Law Review: The three Ps: pee, paper and poo
With today’s COVID-19 crisis, we find ourselves using more disinfectant wipes and wiping down all surfaces over and over.
Bulletin: DO NOT FLUSH “FLUSHABLE WIPES” DOWN THE TOILET.
I figured that title would get your attention. In our family that title would be Pee, Paper and Poop, but no matter (just don’t try and visualize it).
A few years ago, the Porter family had occasion to suffer a septic backup – inconveniently timed the day before our Glenshire Elementary School Christmas party.
Long story short, which you will appreciate, it turns out our system was clogged with “disposable wipes,” also called “flushable wipes.” Flushable wipes started as baby wipes but have become big business. You can now buy flushable wipes for just about any use.
DIRTY LITTLE SECRET
The dirty little secret, so to speak, is that these so-called “flushable wipes” are not really flushable, they’re flushable in that they go down the toilet, but they often get hung up in septic and sewer lines and in sewer treatment plants. They do not really decompose; and sometimes they’re even partially made of plastic.
Products that go into a sewer system that muck up the works are called “non-dispersibles.” Non-dispersibles are anything other than human waste and toilet paper flushed down the toilet. Unfortunately, there are no standards defining or prohibiting the use of the words flushable or disposable, and despite opposition from municipalities and sewer districts, they remain on the market labeled “flushable.”
IT’S A TOILET, NOT A TRASH CAN
It turns out that toilet paper and only toilet paper breaks down quickly — almost immediately — unlike wipes, Kleenex tissues, paper towels, paper toilet “gaskets,” napkins, sanitary products, tampon applicators, hair, fingernail clippings, cotton balls and swabs, kitty litter, coffee grinds and the list goes on. One product called “One Wipe Charlies,” is aimed at younger men with the tag line “reach around for a deeper clean.” Visualize that.
When these non-dispersibles get mixed with the greases and oils that we put into our septic and sewer systems, they create what some in the industry call “fatbergs.” A seven-meter snake-like fatberg in Australia weighed 750 kilograms. Another famous fatberg in London was the size of a double-decker bus. You cannot drive a fatberg, you pay to have it removed. Removing “flushables” is costly business. Just ask any of our local sewer districts.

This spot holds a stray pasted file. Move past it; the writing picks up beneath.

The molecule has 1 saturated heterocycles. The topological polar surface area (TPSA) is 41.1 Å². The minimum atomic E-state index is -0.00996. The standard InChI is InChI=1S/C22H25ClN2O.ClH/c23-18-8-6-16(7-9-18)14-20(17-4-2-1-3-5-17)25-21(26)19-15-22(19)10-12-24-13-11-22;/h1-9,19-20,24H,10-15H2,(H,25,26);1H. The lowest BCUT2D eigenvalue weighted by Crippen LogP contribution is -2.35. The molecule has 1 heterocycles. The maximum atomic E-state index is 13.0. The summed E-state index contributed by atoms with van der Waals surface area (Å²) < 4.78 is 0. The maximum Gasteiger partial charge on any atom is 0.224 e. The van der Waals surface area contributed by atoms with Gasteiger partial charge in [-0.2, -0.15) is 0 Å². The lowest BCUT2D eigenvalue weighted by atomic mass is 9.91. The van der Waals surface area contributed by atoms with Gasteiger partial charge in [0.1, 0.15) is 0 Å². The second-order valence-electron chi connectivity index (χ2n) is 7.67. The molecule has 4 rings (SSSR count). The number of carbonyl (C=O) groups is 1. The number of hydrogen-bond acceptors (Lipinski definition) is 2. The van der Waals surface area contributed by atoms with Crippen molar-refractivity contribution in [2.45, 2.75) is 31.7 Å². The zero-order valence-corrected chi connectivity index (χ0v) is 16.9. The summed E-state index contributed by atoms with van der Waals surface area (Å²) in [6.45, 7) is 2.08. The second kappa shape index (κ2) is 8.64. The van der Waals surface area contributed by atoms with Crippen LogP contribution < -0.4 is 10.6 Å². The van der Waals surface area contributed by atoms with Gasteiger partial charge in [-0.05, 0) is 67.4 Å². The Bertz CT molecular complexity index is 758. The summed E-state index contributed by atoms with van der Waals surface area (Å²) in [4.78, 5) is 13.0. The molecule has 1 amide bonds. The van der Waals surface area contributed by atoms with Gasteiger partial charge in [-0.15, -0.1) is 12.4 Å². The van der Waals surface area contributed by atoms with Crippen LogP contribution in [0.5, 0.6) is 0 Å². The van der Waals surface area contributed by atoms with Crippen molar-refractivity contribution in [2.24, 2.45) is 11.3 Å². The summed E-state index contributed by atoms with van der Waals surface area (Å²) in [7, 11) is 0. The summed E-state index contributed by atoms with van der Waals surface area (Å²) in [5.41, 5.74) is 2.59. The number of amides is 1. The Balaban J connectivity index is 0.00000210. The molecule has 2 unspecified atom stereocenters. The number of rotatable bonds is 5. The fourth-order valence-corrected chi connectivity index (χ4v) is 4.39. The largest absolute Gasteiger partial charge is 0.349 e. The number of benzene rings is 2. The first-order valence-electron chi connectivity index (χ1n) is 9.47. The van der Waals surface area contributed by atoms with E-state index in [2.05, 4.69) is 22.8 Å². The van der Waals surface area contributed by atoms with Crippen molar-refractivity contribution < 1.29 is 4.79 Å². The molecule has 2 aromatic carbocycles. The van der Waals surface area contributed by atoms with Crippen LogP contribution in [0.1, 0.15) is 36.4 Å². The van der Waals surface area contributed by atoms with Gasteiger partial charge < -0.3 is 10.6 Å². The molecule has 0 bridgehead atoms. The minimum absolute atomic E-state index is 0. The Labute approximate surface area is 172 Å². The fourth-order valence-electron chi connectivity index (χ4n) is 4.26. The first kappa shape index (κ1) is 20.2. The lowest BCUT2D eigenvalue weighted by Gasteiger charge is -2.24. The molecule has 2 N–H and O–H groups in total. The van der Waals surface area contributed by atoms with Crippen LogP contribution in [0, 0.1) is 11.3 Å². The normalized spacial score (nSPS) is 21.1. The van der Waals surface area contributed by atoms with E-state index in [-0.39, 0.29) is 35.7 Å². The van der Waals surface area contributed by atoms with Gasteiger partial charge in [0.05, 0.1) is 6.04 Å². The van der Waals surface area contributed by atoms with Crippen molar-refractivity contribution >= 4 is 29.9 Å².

PUBLIC ENEMY NO. 2
The Orange County Sanitation District in a single year recorded hundreds of “de-ragging” maintenance calls and spent over $300,000 having wipes removed. Waste-water utilities in Canada say Canadian rate payers pay at least $250 million a year getting rid of “personal wipes.” New York City throws out a ballpark figure of $18 million per year for extra disposal related to non-disposables going down the toilet.
The Porter family spent less, but more than it wanted, getting our septic system ready for the big party. So-called flushables should have “Do Not Flush” prominently displayed on the front of the package. Various legislative bills have been proposed from time to time trying to define “flushable” and setting standards for what can be flushed down a toilet.
P FOR PORTER
By the way, my high school student body president campaign slogan, strategically placed above every school toilet, was “P for Porter.” It worked.
FLUSHING AWAY MONEY
This is a no brainer folks, it’s a matter of education and paying attention. We all save money by using our toilets only for the three Ps.
Industry representatives say non-flushable “flushables” is an out-of-sight, out-of-mind issue. However, that’s not always the case. If you were at the Porter Palace, the day before the big Christmas party — toilets and bathtubs were overflowing everywhere — in plain view.
Maybe I was not properly potty-trained, but this is a costly, easily fixable problem. Go on the websites of any of our local sewer districts to get more information.
This is a reprint of a previous column, edited slightly.
Jim Porter is an attorney with Porter Simon licensed in California and Nevada, with offices in Truckee and Tahoe City, California, and Reno, Nevada. Jim’s practice areas include: real estate, development, construction, business, HOA’s, contracts, personal injury, accidents, mediation and other transactional matters. He may be reached at firstname.lastname@example.org or http://www.portersimon.com.
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